It’s been 11 years since a Transformers movie left audiences feeling good at the movies. 2017’s The Last Knight pummelled out almost every last inch of joy the 2007 original sparked. With its lacklustre returns dooming the Transformers universe films into the unknown, it is a relief to see that Bumblebee recaptures and reinvigorates a franchise in much need of some Energon.
Travis Knight (who helmed the wonderful Kubo and the Two Strings) proves that while juggling intergalactic robot aliens at war with their human counterparts is a big deal, it doesn’t always have to punch you in the face all the time. And that, is a welcome break from the Michael Bayness that had engulfed the previous films.
With that said, Knight doesn’t shy away from appeasing long time fanboys. Bay was notoriously against making the Transformers exact replicas of their cartoon selves. Knight however, throws us long suffering fans a bone. The opening sequence (a nice throwback to the animated movie from 1986) takes place on Cybertron and is what has been missing from the Bayverse. It’s a few minutes long and says, “I got you”, to those long time fans.
Bumblebee escapes Cybertron to find a new home for the Autobots and finds himself on Earth, circa 1987. We know this because of the title cue, but also because of the glorious 1980s colour palette and music. Once the opening synthesizers of Bon Jovi’s “Runaway” start blaring out, the movie really finds its footing. Bumblebee meets Charlie Watson (Hailee Steinfeld), a just-turned-18 young woman who like most teenagers, is finding her pre-adult life difficult. Charlie’s dad has passed away and she struggles to find happiness in her world.
She gets picked on, her job sucks, and she can’t seem to finish the project her and her dad worked on before he passed. Her character is one that is both relatable and sympathetic- qualities missing from just about every human character since the first two movies. Steinfeld’s Watson is resourceful, witty, and good at fixing cars. She’s actually a weird amalgamation of Shia LeBeouf’s Sam and Megan Fox’s Mikaela, except less shouty- which is a good thing. The point is, we like her.
She meets Bumblebee and the two bond. Like a good John Hughes flick, its awkward hellos and music that forms the connection. The two have to fight off incoming Decepticons who are after the location of Optimus Prime and the Autobot base. They get help from a pretty well rounded human cast, highlighted by the seemingly hopeless boy-next-door Memo (Jorge Lendeborg Jr.), Sector 7 agent Jack Burns (John Cena being John Cena) and Charlie’s family.
Knight and writer Christina Hodson have done a good job with the humour. It’s a subtle blast of humour (Bumblebee no fan of Rick Astley or The Smiths? Gold), and thankfully, nothing painfully juvenile like scrotums on a giant robot or one urinating on a human.
It is this deftness that works. Sure, we get explosions and robot battles, but we also get some quieter, lighter touches. Both Bay and Steven Spielberg are credited as Executive Producers on this flick but its the latter whose influence seems more prevalent.
But more importantly, Knight has made us care about this franchise again. At least I do. Bumblebee is supposed to be a prequel to the 2007 film, and while we do get a lot of connections to that film, it still has a lot of work to do to connect directly to the original (but then again, everything became so confusing that maybe, it’ll be more of a reset than a prequel). Nonetheless, it’s great to see that with someone other than Bay at the reins, the Transformers have life. Sure, there’s some pure nostalgia written in (Stan Bush! Yes!), but there’s hope, and there’s joy.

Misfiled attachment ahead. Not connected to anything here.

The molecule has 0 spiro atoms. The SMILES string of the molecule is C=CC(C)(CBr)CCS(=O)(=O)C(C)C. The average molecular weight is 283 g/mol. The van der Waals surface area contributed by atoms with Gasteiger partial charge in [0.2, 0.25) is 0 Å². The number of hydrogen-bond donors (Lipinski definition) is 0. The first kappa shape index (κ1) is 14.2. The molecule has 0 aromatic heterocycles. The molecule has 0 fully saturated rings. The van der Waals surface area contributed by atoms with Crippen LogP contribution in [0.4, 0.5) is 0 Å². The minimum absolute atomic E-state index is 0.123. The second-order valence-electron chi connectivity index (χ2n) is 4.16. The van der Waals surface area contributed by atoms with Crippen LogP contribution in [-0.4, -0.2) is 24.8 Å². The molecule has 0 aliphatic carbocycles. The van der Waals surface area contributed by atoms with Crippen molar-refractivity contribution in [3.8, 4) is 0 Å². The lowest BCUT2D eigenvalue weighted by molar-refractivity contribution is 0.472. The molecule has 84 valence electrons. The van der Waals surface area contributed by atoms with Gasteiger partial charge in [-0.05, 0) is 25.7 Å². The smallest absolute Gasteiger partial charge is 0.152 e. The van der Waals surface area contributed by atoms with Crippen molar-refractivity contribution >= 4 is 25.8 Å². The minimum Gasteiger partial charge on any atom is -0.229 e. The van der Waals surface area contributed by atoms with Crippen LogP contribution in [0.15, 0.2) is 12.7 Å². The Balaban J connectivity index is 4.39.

A big blockbuster that’s got the touch. I guess you could say its more than meets…
Directed by: Travis Knight
Written by: Christina Hodson
Cast: Hailee Steinfeld, John Cena, Jorge Lendeborg Jr., John Ortiz
Released by: Paramount Pictures
Running time: 114 minutes
Spider-Man: Far From Home is a splendid coda to the Avengers
Save the world, save the girl?
Where do you go after Avengers: Endgame? The finale to an 11-year journey was always going to be a heavy exhale. But with much of the story finding conclusion, it was only natural that the next chapter would be something a little lighter, less fraught but still tense with importance. The question of responsibility and the burden of carrying it has been a fundamental principle of being a superhero in this universe, a burden that only continues in the final film of this phase. So where does the Marvel Cinematic Universe go after Endgame? Well, on holiday of course. Spider-Man: Far From Home is not only a splendid film but a nice coda to the biggest cinematic undertaking we’ve seen in recent history.
You can find Spider-Man: Far From Home nestled in the cinematic landscape somewhere between Iron Man 3 and National Lampoon’s Vacation. Peter Parker (Tom Holland, really solidifying himself as this generation’s best Spider-Man) is Clark Griswolding himself across Europe to chase the heart of MJ (Zendaya). As a bumbling 16-year-old who only wants to find the girl, his romance is cut a little short by the expected Marvel cinematic tomfoolery we’ve come to expect from our arachnid hero. Jake Gyllenhaal’s turn as Mysterio is a concerted effort; a cross between Tony Stark’s wise but too cool tutelage and Ben Kingsley’s Mandarin (take that how you will). As the carnage across Europe unfolds, the film becomes a well-balanced juxtapositioning of the kind of humor we’ve found appealing within in the MCU and action and adventure that doesn’t become overly burdensome or heavy. Far From Home keeps things light and breezy, but you never forget the stakes or think that this is just a tacked on fling after the events of Endgame.